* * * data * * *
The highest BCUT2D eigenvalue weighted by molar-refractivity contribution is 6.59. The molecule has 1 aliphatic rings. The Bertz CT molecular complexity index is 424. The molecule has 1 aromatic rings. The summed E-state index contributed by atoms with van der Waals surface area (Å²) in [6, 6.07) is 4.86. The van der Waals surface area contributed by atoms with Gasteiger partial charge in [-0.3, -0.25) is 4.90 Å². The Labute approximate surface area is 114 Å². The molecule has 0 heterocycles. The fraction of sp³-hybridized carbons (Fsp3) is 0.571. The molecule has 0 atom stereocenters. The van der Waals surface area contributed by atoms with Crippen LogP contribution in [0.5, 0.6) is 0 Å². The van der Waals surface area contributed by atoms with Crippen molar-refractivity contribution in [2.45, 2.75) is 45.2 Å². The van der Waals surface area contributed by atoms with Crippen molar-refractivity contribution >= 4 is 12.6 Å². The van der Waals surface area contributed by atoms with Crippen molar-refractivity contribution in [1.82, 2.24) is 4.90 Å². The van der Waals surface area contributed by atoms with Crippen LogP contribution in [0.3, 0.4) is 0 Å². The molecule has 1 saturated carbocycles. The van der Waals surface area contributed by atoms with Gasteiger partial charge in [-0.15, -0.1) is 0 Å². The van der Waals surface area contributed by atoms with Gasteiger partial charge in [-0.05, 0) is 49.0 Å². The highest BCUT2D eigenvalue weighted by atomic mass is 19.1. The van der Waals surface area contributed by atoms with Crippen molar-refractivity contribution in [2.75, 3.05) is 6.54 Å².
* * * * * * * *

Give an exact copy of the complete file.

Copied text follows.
The highest BCUT2D eigenvalue weighted by molar-refractivity contribution is 6.59. The molecule has 1 aliphatic rings. The Bertz CT molecular complexity index is 424. The molecule has 1 aromatic rings. The summed E-state index contributed by atoms with van der Waals surface area (Å²) in [6, 6.07) is 4.86. The van der Waals surface area contributed by atoms with Gasteiger partial charge in [-0.3, -0.25) is 4.90 Å². The Labute approximate surface area is 114 Å². The molecule has 0 heterocycles. The fraction of sp³-hybridized carbons (Fsp3) is 0.571. The molecule has 0 atom stereocenters. The van der Waals surface area contributed by atoms with Crippen LogP contribution in [0.5, 0.6) is 0 Å². The van der Waals surface area contributed by atoms with Crippen molar-refractivity contribution in [2.45, 2.75) is 45.2 Å². The van der Waals surface area contributed by atoms with Crippen molar-refractivity contribution >= 4 is 12.6 Å². The van der Waals surface area contributed by atoms with Crippen molar-refractivity contribution in [1.82, 2.24) is 4.90 Å². The van der Waals surface area contributed by atoms with Crippen LogP contribution in [0.3, 0.4) is 0 Å². The molecule has 1 saturated carbocycles. The van der Waals surface area contributed by atoms with Gasteiger partial charge in [-0.15, -0.1) is 0 Å². The van der Waals surface area contributed by atoms with Gasteiger partial charge in [-0.05, 0) is 49.0 Å². The highest BCUT2D eigenvalue weighted by atomic mass is 19.1. The van der Waals surface area contributed by atoms with Crippen molar-refractivity contribution in [2.75, 3.05) is 6.54 Å².